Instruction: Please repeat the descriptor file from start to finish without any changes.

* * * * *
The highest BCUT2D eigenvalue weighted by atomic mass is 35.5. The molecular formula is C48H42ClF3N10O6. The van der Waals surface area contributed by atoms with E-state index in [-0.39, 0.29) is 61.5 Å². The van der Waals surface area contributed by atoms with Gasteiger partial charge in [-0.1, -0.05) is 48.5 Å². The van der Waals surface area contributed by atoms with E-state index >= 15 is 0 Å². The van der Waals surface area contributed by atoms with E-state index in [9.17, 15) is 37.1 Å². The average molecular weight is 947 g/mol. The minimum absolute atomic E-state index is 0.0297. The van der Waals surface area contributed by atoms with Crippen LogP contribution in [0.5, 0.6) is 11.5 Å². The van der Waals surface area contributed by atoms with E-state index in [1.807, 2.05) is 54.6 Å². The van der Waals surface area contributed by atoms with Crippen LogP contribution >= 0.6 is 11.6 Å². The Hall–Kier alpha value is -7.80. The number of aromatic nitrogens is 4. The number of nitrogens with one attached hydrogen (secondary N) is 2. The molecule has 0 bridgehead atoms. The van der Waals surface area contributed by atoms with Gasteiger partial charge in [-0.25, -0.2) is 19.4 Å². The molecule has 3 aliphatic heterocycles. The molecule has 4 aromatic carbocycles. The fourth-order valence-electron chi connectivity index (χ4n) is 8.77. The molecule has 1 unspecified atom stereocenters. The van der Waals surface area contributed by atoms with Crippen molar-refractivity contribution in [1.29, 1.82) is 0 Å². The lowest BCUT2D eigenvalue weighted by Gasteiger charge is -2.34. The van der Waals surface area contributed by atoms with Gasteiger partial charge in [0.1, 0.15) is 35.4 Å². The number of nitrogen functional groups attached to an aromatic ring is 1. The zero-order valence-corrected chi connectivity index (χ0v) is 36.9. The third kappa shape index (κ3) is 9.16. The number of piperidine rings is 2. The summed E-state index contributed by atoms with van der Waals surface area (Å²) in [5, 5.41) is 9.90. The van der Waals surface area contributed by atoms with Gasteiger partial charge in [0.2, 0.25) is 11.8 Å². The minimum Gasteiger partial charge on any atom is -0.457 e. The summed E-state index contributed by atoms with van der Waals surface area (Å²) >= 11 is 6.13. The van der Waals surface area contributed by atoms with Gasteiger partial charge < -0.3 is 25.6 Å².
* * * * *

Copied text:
The highest BCUT2D eigenvalue weighted by atomic mass is 35.5. The molecular formula is C48H42ClF3N10O6. The van der Waals surface area contributed by atoms with E-state index in [-0.39, 0.29) is 61.5 Å². The van der Waals surface area contributed by atoms with Gasteiger partial charge in [-0.1, -0.05) is 48.5 Å². The van der Waals surface area contributed by atoms with E-state index >= 15 is 0 Å². The van der Waals surface area contributed by atoms with E-state index in [9.17, 15) is 37.1 Å². The average molecular weight is 947 g/mol. The minimum absolute atomic E-state index is 0.0297. The van der Waals surface area contributed by atoms with Crippen LogP contribution in [0.5, 0.6) is 11.5 Å². The van der Waals surface area contributed by atoms with E-state index in [1.807, 2.05) is 54.6 Å². The van der Waals surface area contributed by atoms with Crippen LogP contribution >= 0.6 is 11.6 Å². The Hall–Kier alpha value is -7.80. The number of aromatic nitrogens is 4. The number of nitrogens with one attached hydrogen (secondary N) is 2. The molecule has 0 bridgehead atoms. The van der Waals surface area contributed by atoms with Gasteiger partial charge in [-0.25, -0.2) is 19.4 Å². The molecule has 3 aliphatic heterocycles. The molecule has 4 aromatic carbocycles. The fourth-order valence-electron chi connectivity index (χ4n) is 8.77. The molecule has 1 unspecified atom stereocenters. The van der Waals surface area contributed by atoms with Crippen molar-refractivity contribution in [1.29, 1.82) is 0 Å². The lowest BCUT2D eigenvalue weighted by Gasteiger charge is -2.34. The van der Waals surface area contributed by atoms with Gasteiger partial charge in [0.1, 0.15) is 35.4 Å². The number of nitrogen functional groups attached to an aromatic ring is 1. The zero-order valence-corrected chi connectivity index (χ0v) is 36.9. The third kappa shape index (κ3) is 9.16. The number of piperidine rings is 2. The summed E-state index contributed by atoms with van der Waals surface area (Å²) in [5, 5.41) is 9.90. The van der Waals surface area contributed by atoms with Gasteiger partial charge in [0.2, 0.25) is 11.8 Å². The minimum Gasteiger partial charge on any atom is -0.457 e. The summed E-state index contributed by atoms with van der Waals surface area (Å²) >= 11 is 6.13. The van der Waals surface area contributed by atoms with Gasteiger partial charge < -0.3 is 25.6 Å².